CARLSON: Well, he‘s still the president. He can do, I guess, pretty much whatever he wants with foreign policy. But I think they need to revisit the “stay the course” strategy. Because it‘s not being bought by the public. In the democracy, you have to bring public along with you, or it just doesn‘t work.
MATTHEWS: Let me go to the question—and somebody criticized me for saying it. And maybe you will right now, Bob, but there are occasions where this president has shown the glitter of nobility.
He‘s done just the right thing at just the right time and right opportunity. He picked a superb nominee for Supreme Court chief justice. I mean, you didn‘t hear from the accolades from the Democratic left because a lot of them are running for president and they have to be pro-choice and all that, but what a splendid appointment.
And then he picks this guy for Federal Reserve chairman the other day, The Economist magazine of London had picked him as their favorite to get the job. He was the best man for the job, the best person. This president is capable of grand, grand gestures and grand moments. I guess I‘m asking, can he get on a winning streak again and how does he do it?
BOB SHRUM, HARDBALL POLITICAL ANALYST: Well, look—he led the country in such a brilliant way in those weeks after 9/11. And I think Democrats and Republicans united and people were ready to stand with him. I think Tucker‘s right. The root here, the original sin, the difficulty is Iraq.
Where I disagree with Tucker is—I don‘t think the president will get out. Look, presidents always have mid-term problems, or second-term problems. Roosevelt had it—changed policy. Eisenhower had it—changed personnel.
I don‘t think this president is very willing to change personnel. Certainly not willing to reach out to someone like Jim Baker. And I don‘t think he‘ll change policy. He reminds me more of Lyndon Johnson. He‘s waist-deep in the big money and he doesn‘t know how to get out.
MATTHEWS: (INAUDIBLE) incapable of a dramatic shift in loyalty, a dramatic shift from the old hands. Somebody said to me, the other night—
Machiavelli said, have a few advisers and listen to them. Don‘t have a lot
but he said you have to keep changing every four or five years. You‘ve got to keep changing your top advisers. You can‘t always stick with them same.
CARLSON: I don‘t see that. To me, it all goes back to the New Hampshire primary of 2000. When his advisers the night before told him, you may lose, but by a small margin. He loses by 19 points—he fires no one. Really, there may be some precedent in campaign politics for that. But I‘m not aware of it. That was an amazing display of something.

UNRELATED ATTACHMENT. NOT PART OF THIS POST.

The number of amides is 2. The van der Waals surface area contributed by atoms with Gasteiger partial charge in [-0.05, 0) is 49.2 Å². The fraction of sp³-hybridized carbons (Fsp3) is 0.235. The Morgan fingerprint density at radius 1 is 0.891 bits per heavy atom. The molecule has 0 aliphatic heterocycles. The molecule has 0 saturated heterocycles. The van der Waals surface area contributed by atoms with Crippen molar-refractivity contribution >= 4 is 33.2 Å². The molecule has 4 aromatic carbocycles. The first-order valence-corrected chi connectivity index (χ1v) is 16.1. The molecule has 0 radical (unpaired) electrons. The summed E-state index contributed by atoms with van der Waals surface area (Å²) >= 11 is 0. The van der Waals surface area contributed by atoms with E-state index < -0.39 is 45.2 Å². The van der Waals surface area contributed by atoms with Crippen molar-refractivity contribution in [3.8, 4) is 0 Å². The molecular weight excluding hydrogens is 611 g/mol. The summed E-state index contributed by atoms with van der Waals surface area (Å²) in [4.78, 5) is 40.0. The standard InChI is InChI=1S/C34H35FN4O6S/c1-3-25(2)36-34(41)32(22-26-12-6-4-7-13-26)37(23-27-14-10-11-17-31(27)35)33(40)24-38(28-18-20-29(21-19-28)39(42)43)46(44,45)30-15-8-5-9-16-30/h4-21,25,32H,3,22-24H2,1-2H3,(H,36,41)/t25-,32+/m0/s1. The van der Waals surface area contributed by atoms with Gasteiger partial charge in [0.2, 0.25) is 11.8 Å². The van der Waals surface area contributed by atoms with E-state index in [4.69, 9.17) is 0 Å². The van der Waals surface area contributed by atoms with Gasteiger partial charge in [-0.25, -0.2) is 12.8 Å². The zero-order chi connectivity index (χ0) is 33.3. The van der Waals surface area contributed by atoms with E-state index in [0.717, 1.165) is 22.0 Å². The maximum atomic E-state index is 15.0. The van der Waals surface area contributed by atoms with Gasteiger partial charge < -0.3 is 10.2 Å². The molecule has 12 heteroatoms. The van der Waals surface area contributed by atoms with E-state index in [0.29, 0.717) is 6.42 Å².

MATTHEWS: Hey, Reagan won and fired Sears.
CARLSON: That‘s exactly right, exactly right. He fires no one. When they deserve to be fired. So, is he going to—I mean, he is, whatever one things about Bush. You have to concede, he‘s a very loyal person, for good or ill. It‘s just who he is. And I sort of agree with Bob. It is hard to imagine him going back.
MATTHEWS: I don‘t mean to sound like the Pope here or somebody, but I think his first loyalty is to the presidency to which he‘s been elected, and not to some pals.
CARLSON: Well, sure, but I think there‘s a lot of evidence that he takes criticism from people like you or me or Bob, or really anybody who‘s not working at the White House as so much chatter, and he rebels again ist.
MATTHEWS: I sort of like him a lot of times and I‘m mixed on his policies, obviously. I think the war is still, I think, at the heart of the souls. The 2,000 people dead now and so many thousands. I‘ll talk talk about it later in the show—who have really had their lives changed by deformity and amputation.
And all the women out there, and lovers and parents, who don‘t have that kid home now. That bed‘s empty, that room‘s empty—that‘s real.
Anyway, Bob Shrum, Tucker Carlson, thank you. Tucker‘s show, of course, is “The Situation,” it airs tonight at 11 eastern. How do you stay up so late on MSNBC?
When we return, Vice President Cheney may have been Scooter Libby‘s source about Joe Wilson‘s wife, but did the vice president cross the line and do anything illegal? I find that interesting.
Bob Shrum, thank you buddy. This is HARDBALL on MSNBC.
MATTHEWS: Welcome back to HARDBALL. Mike Allen, a reporter for TIME and John Nichols is a reporter for The Nation, also the author of a book called, I‘m sure this is very nice about the vice president, “Dick, the man who is president.” This was very kindly put, I‘m sure. Let me get to you in minute, however, John.
Let me get to this, Mike. Just give me a minute. What‘s going on? rMD+IT_rMDNM_If you could figure out this thing, and you‘ve obviously gone a good way in doing it, the role of the vice president, the role of the vice president‘s top guy, and whatever crimes are committed here?